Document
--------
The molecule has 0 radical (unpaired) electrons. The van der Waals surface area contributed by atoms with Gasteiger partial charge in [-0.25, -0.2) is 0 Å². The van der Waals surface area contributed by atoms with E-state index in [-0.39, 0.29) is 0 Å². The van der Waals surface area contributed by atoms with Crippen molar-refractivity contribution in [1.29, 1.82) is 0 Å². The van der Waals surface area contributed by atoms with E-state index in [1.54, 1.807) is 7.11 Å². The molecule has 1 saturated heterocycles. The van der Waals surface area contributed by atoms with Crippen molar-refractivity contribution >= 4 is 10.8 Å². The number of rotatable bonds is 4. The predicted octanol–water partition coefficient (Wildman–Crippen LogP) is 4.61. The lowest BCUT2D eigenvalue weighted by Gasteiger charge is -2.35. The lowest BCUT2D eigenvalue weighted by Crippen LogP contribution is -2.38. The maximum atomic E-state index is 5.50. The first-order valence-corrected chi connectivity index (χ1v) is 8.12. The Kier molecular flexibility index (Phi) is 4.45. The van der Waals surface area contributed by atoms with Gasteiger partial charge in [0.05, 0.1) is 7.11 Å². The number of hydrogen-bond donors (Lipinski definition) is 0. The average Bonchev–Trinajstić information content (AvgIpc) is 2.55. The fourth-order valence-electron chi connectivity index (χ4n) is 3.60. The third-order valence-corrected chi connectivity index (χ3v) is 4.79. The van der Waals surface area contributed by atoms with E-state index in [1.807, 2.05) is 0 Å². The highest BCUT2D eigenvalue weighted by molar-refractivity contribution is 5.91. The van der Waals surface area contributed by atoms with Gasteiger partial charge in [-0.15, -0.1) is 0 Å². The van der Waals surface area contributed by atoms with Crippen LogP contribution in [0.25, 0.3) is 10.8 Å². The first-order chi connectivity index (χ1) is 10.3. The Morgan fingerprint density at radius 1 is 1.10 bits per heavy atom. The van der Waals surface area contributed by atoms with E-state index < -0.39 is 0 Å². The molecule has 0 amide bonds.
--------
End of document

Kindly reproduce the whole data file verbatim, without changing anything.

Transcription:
The molecule has 0 radical (unpaired) electrons. The van der Waals surface area contributed by atoms with Gasteiger partial charge in [-0.25, -0.2) is 0 Å². The van der Waals surface area contributed by atoms with E-state index in [-0.39, 0.29) is 0 Å². The van der Waals surface area contributed by atoms with Crippen molar-refractivity contribution in [1.29, 1.82) is 0 Å². The van der Waals surface area contributed by atoms with E-state index in [1.54, 1.807) is 7.11 Å². The molecule has 1 saturated heterocycles. The van der Waals surface area contributed by atoms with Crippen molar-refractivity contribution >= 4 is 10.8 Å². The number of rotatable bonds is 4. The predicted octanol–water partition coefficient (Wildman–Crippen LogP) is 4.61. The lowest BCUT2D eigenvalue weighted by Gasteiger charge is -2.35. The lowest BCUT2D eigenvalue weighted by Crippen LogP contribution is -2.38. The maximum atomic E-state index is 5.50. The first-order valence-corrected chi connectivity index (χ1v) is 8.12. The Kier molecular flexibility index (Phi) is 4.45. The van der Waals surface area contributed by atoms with Gasteiger partial charge in [0.05, 0.1) is 7.11 Å². The number of hydrogen-bond donors (Lipinski definition) is 0. The average Bonchev–Trinajstić information content (AvgIpc) is 2.55. The fourth-order valence-electron chi connectivity index (χ4n) is 3.60. The third-order valence-corrected chi connectivity index (χ3v) is 4.79. The van der Waals surface area contributed by atoms with E-state index in [1.807, 2.05) is 0 Å². The highest BCUT2D eigenvalue weighted by molar-refractivity contribution is 5.91. The van der Waals surface area contributed by atoms with Gasteiger partial charge in [-0.15, -0.1) is 0 Å². The van der Waals surface area contributed by atoms with Crippen LogP contribution in [0.25, 0.3) is 10.8 Å². The first-order chi connectivity index (χ1) is 10.3. The Morgan fingerprint density at radius 1 is 1.10 bits per heavy atom. The van der Waals surface area contributed by atoms with E-state index < -0.39 is 0 Å². The molecule has 0 amide bonds.